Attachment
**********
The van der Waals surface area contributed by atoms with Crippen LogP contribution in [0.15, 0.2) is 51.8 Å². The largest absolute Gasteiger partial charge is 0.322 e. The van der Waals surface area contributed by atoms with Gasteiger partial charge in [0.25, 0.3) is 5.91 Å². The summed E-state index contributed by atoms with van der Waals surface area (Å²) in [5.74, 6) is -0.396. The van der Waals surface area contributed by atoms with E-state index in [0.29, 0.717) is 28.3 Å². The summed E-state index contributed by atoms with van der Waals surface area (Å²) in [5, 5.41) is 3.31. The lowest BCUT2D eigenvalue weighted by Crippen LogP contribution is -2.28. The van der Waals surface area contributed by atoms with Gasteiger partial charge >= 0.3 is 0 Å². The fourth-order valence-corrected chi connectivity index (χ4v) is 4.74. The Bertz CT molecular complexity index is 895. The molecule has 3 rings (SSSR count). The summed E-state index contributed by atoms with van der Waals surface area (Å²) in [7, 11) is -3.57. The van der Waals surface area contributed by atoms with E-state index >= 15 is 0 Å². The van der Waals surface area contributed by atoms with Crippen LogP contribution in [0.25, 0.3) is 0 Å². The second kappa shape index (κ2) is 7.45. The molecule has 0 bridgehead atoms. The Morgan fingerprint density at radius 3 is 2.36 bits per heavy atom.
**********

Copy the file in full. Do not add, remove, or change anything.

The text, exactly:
The van der Waals surface area contributed by atoms with Crippen LogP contribution in [0.15, 0.2) is 51.8 Å². The largest absolute Gasteiger partial charge is 0.322 e. The van der Waals surface area contributed by atoms with Gasteiger partial charge in [0.25, 0.3) is 5.91 Å². The summed E-state index contributed by atoms with van der Waals surface area (Å²) in [5.74, 6) is -0.396. The van der Waals surface area contributed by atoms with E-state index in [0.29, 0.717) is 28.3 Å². The summed E-state index contributed by atoms with van der Waals surface area (Å²) in [5, 5.41) is 3.31. The lowest BCUT2D eigenvalue weighted by Crippen LogP contribution is -2.28. The van der Waals surface area contributed by atoms with Gasteiger partial charge >= 0.3 is 0 Å². The fourth-order valence-corrected chi connectivity index (χ4v) is 4.74. The Bertz CT molecular complexity index is 895. The molecule has 3 rings (SSSR count). The summed E-state index contributed by atoms with van der Waals surface area (Å²) in [7, 11) is -3.57. The van der Waals surface area contributed by atoms with E-state index >= 15 is 0 Å². The van der Waals surface area contributed by atoms with Crippen LogP contribution in [0.25, 0.3) is 0 Å². The second kappa shape index (κ2) is 7.45. The molecule has 0 bridgehead atoms. The Morgan fingerprint density at radius 3 is 2.36 bits per heavy atom.